Food Matters, Killington

Local restaurants shedding Covid restrictions

By Curt Peterson

It’s been a “dry year” for Vermonters who enjoy dining out — Covid restrictions have closed some eateries, and limited the services allowed by others. Thanks to good state virus management and cooperative citizens, restaurants are opening up, and diners are emerging, seeking an evening out.

Survival stories from restaurants who are reviving after struggling through four seasons are not hard to come by. Skunk Hollow Tavern in Hartland Four Corners is just one of many in the area, but it’s where I chose to go on Mother’s Day for my first time dining out since the beginning of the pandemic restrictions. The experience, including a very memorable dinner, has inspired me to seek out more restaurants for a series on their post-pandemic reemergence.

The “Skunk” is back, with an elegant flair, and with strict safety measures firmly in place.

Sporting “Skunk Hollow” sweatshirts purchased for the occasion, we entered wearing our masks. Emma, our waitperson, wore hers during our visit, as did two other servers, and Gretchen Ocasio, co-owner and bartender. We removed ours while at our table, which was more than 6 feet from the few others.

By Gretchen Ocasio
A group dons Skunk Hollow Tavern apparel while dining on Mothers’ Day. Pictured (l-r): Moira Ripley (seated), Tom Ripley, Jennifer Peterson (seated), Curt Peterson.

In addition to the regular menu Chef Carlos Ocasio offered a pan-seared scallops special with broccolini, ginger red cabbage and a lemon sauce, a roasted red pepper salad, and mushroom caps stuffed with feta and spinach. We ordered three specials, and one broiled salmon. 

Everything was perfect.

We went back to hear Gretchen Ocasio’s pandemic story, a study in heroic perseverance. 

When the virus arrived in the U.S., the Ocasios had already planned a two-week shut-down for a 25th wedding anniversary trip to Italy.

“It was obvious that going to Italy during a pandemic was not a smart move, so we cancelled our trip and got most of our money back,” Gretchen said.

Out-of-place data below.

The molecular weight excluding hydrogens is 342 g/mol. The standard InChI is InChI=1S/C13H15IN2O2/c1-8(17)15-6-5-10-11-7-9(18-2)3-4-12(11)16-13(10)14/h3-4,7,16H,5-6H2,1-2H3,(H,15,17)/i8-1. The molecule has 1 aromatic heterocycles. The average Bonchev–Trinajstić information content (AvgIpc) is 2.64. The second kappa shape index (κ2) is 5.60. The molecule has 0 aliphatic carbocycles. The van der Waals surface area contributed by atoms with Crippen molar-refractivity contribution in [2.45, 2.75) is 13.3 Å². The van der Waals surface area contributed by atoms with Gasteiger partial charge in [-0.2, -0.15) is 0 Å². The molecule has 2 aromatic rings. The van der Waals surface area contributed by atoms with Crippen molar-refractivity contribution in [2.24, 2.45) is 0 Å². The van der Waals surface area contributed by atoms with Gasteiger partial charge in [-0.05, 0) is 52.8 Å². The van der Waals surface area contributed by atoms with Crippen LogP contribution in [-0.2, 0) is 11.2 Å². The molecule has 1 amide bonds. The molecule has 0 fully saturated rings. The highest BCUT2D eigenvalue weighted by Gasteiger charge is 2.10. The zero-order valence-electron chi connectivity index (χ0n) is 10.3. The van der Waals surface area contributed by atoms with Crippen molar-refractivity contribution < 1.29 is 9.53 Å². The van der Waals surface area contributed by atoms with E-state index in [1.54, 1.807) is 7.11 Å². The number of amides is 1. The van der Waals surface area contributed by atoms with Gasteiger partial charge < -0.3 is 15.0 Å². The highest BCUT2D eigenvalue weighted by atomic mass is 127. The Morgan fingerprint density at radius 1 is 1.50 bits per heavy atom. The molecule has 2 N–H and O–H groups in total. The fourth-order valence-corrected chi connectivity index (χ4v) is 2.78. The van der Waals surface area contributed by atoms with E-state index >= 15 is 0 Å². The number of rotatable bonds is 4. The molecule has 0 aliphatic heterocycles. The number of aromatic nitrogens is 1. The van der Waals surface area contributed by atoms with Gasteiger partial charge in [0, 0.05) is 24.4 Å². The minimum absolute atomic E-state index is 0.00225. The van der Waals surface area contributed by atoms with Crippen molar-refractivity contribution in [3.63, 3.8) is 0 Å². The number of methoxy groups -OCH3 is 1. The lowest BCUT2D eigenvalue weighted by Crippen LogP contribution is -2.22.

An altered destination to Savannah had to be canceled as well as the situation worsened. Four days later, March 17, Governor Phil Scott announced what would become the long-term shutdown. The 1700s tavern was already in lockdown mode.

The Ocasio family purchased the Skunk in 1986 with a relative’s help and a 15-year loan from the Small Business Administration. Over the years, repairs and renovations have necessitated refinancing, so mortgage payments, taxes and living expenses for an undetermined length of time were ahead.

“The $600/week government funding helped us pay the mortgage loan and prepare for outdoor dining,” Gretchen said. “And without the state grants, I can tell you, we would not have made it.”

She also credits the Hartland community.

“This town is wonderful,” she said. “Everyone was totally supportive every way they could be.”

Governor Scott allowed partial reopening for outdoor serving and takeout orders in June, and the Ocasios were ready by July 1, providing rustic seating looking over the garden, a stage for musicians, and a small bar.

Reopening has been enhanced by early tourism, referrals from area B&Bs, and some walk-ins, although Ocasio recommends diners make reservations given the limited seating.

Carlos loves music. The Skunk has provided its popular open mic for local performers Wednesday nights via Zoom.

Going forward, the tavern can legally accommodate 30-35 people, including staff and any musicians, for both indoor or outdoor dining. But, Gretchen lamented, like other restaurants, they are having a problem finding qualified waitstaff.

“We received only three applications in response to our ads,” she said. “Two of them provided no contact information, and the third didn’t show up for a scheduled interview.”

Wednesdays and Fridays there will be in-person music outdoors, weather permitting, and there will be no indoor dining on those occasions.

“We just don’t have the people to do both at once,” Gretchen said.

Music will include jazz, bluegrass, blues, rock and Celtic genres.

“I think we’re going to be alright,” she said, smiling. “We made it this far.”

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